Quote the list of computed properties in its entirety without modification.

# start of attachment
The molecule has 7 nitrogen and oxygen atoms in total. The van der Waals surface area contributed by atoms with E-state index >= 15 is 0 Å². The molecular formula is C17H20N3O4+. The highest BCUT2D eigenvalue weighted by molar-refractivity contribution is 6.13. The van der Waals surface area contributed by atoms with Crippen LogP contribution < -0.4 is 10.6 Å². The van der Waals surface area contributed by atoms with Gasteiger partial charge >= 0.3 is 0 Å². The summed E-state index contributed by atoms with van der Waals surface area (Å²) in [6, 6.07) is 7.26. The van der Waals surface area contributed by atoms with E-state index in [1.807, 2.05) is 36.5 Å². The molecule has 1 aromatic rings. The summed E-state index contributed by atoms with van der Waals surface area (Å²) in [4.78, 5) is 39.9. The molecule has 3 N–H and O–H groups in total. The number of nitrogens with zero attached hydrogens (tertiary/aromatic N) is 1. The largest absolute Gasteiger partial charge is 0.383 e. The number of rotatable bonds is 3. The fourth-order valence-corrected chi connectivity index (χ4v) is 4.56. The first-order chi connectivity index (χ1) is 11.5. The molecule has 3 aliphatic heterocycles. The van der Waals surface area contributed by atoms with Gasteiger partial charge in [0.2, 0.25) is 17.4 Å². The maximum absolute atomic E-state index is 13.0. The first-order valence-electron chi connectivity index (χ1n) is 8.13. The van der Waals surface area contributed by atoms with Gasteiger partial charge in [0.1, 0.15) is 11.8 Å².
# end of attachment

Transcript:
The molecule has 7 nitrogen and oxygen atoms in total. The van der Waals surface area contributed by atoms with E-state index >= 15 is 0 Å². The molecular formula is C17H20N3O4+. The highest BCUT2D eigenvalue weighted by molar-refractivity contribution is 6.13. The van der Waals surface area contributed by atoms with Crippen LogP contribution < -0.4 is 10.6 Å². The van der Waals surface area contributed by atoms with Gasteiger partial charge >= 0.3 is 0 Å². The summed E-state index contributed by atoms with van der Waals surface area (Å²) in [6, 6.07) is 7.26. The van der Waals surface area contributed by atoms with E-state index in [1.807, 2.05) is 36.5 Å². The molecule has 1 aromatic rings. The summed E-state index contributed by atoms with van der Waals surface area (Å²) in [4.78, 5) is 39.9. The molecule has 3 N–H and O–H groups in total. The number of nitrogens with zero attached hydrogens (tertiary/aromatic N) is 1. The largest absolute Gasteiger partial charge is 0.383 e. The number of rotatable bonds is 3. The fourth-order valence-corrected chi connectivity index (χ4v) is 4.56. The first-order chi connectivity index (χ1) is 11.5. The molecule has 3 aliphatic heterocycles. The van der Waals surface area contributed by atoms with Gasteiger partial charge in [0.2, 0.25) is 17.4 Å². The maximum absolute atomic E-state index is 13.0. The first-order valence-electron chi connectivity index (χ1n) is 8.13. The van der Waals surface area contributed by atoms with Gasteiger partial charge in [0.1, 0.15) is 11.8 Å².